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Olfactory discrimination of South African fur seals (Arctocephalus pusillus) for enantiomers

The sense of smell in marine mammals is traditionally thought to be poor. However, increasing evidence suggests that pinnipeds may use their sense of smell in a variety of behavioral contexts including communication, foraging, food selection, and reproduction. Using a food-rewarded two-choice instrumental conditioning paradigm, I assessed the ability of South African fur seals, Arctocephalus pusillus, to discriminate between 12 enantiomeric odor pairs, that is, between odorants that are identical in structure except for chirality. The fur seals significantly discriminated between eight out of the twelve odor pairs (according to p < 0.05, with carvone, dihydrocarvone, dihydrocarveol, limonene oxide, menthol, beta-citronellol, fenchone, and alpha-pinene), and failed with only four odor pairs (isopulegol, rose oxide, limonene, and camphor). No significant differences in performance were found between the animals (p > 0.05). Cross-species comparisons between the olfactory performance of the fur seals and that of other species previously tested on the same set of odor pairs lend further support to the notion that the relative size of the olfactory bulbs is not a reliable predictor of olfactory discrimination abilities. The results of the present study suggest that sense of smell may play an important and hitherto underestimated role in regulating the behavior of fur seals.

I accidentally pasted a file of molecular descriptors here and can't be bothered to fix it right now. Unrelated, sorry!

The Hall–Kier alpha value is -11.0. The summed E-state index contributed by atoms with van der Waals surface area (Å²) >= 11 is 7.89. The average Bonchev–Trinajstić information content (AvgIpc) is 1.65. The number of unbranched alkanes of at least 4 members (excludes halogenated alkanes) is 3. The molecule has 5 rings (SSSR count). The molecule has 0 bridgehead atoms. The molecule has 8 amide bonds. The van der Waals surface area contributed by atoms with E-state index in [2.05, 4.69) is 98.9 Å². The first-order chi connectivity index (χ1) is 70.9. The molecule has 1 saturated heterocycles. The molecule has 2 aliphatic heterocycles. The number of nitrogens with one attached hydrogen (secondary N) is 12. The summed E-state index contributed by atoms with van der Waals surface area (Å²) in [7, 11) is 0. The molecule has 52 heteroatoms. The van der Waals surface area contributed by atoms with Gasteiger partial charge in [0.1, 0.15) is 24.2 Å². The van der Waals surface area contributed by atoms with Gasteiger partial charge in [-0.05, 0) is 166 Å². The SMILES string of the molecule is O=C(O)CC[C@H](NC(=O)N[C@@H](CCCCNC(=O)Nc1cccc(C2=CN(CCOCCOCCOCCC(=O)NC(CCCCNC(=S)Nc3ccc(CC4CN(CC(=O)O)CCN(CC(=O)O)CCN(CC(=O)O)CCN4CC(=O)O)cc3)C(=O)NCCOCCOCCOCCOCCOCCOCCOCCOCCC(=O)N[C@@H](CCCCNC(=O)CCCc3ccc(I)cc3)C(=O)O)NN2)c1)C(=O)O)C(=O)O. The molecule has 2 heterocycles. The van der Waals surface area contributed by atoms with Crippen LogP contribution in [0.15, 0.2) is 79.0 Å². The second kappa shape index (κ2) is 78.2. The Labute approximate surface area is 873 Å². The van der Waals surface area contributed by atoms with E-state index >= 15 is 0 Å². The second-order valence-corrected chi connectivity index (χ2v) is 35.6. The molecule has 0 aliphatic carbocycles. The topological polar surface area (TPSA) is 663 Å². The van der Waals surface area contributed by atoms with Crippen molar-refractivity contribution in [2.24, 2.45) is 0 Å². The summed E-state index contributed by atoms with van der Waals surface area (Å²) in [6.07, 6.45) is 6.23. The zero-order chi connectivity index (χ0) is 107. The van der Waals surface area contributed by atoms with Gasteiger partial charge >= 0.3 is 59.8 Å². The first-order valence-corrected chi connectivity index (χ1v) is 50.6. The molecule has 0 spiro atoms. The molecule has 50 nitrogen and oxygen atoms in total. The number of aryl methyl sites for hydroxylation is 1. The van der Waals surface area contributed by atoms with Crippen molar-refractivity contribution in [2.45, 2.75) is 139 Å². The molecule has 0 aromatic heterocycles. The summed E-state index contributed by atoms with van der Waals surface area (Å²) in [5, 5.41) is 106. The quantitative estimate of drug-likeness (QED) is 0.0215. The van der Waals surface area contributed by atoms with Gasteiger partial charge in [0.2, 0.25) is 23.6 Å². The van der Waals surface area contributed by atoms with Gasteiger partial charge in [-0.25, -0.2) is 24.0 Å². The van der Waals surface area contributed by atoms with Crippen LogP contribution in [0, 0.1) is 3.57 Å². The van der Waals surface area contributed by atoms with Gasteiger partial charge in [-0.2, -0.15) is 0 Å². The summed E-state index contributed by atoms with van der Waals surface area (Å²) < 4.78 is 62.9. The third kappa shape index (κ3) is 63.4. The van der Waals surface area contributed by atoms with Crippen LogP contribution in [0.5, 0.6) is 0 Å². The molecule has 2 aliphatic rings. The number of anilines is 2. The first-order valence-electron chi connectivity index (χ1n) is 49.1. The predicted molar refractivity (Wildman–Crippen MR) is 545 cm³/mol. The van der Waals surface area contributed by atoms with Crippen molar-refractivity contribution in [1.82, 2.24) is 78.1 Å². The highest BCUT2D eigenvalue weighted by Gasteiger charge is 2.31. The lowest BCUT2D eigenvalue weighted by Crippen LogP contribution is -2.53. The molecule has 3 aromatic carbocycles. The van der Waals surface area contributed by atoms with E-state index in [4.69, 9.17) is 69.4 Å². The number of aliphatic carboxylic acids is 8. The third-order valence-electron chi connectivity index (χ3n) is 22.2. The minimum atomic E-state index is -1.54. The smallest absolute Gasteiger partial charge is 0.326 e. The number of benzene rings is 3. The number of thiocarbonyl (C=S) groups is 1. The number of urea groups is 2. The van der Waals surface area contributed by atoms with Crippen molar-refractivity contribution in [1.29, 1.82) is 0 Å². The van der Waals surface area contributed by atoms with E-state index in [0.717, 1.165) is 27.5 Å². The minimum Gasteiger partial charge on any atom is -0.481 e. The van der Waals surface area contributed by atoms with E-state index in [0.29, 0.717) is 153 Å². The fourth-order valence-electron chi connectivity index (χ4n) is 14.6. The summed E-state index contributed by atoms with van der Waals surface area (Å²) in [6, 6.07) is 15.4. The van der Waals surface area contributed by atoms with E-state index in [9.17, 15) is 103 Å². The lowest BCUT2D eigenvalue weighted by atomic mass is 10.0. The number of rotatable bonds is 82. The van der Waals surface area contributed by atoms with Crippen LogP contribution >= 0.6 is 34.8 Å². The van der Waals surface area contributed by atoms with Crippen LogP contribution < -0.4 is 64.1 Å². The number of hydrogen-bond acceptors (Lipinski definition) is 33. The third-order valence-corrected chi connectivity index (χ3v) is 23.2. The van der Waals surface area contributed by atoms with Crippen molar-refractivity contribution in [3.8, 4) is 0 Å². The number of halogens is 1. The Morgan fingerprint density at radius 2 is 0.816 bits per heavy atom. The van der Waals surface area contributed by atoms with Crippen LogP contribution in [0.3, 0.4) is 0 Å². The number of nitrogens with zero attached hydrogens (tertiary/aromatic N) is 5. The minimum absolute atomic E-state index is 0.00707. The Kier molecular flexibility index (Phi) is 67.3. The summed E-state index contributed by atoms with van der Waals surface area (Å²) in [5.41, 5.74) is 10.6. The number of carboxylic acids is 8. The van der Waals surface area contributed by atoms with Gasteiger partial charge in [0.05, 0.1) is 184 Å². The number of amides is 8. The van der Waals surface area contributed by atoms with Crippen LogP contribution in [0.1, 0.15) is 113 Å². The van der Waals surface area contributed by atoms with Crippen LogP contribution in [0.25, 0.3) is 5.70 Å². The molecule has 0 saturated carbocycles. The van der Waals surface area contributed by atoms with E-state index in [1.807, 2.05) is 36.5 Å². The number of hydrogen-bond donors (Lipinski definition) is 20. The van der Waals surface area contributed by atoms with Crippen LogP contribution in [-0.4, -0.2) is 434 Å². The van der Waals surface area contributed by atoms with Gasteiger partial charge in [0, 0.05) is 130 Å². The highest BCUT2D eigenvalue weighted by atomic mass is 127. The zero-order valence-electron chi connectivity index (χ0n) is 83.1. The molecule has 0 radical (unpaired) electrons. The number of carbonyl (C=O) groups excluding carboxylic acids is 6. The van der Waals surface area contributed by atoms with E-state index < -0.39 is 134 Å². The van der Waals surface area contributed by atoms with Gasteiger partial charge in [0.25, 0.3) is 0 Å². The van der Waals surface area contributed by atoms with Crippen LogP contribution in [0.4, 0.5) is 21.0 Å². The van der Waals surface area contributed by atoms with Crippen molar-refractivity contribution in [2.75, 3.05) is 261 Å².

Responsible for this page: Agneta Johansson
Last updated: 04/22/12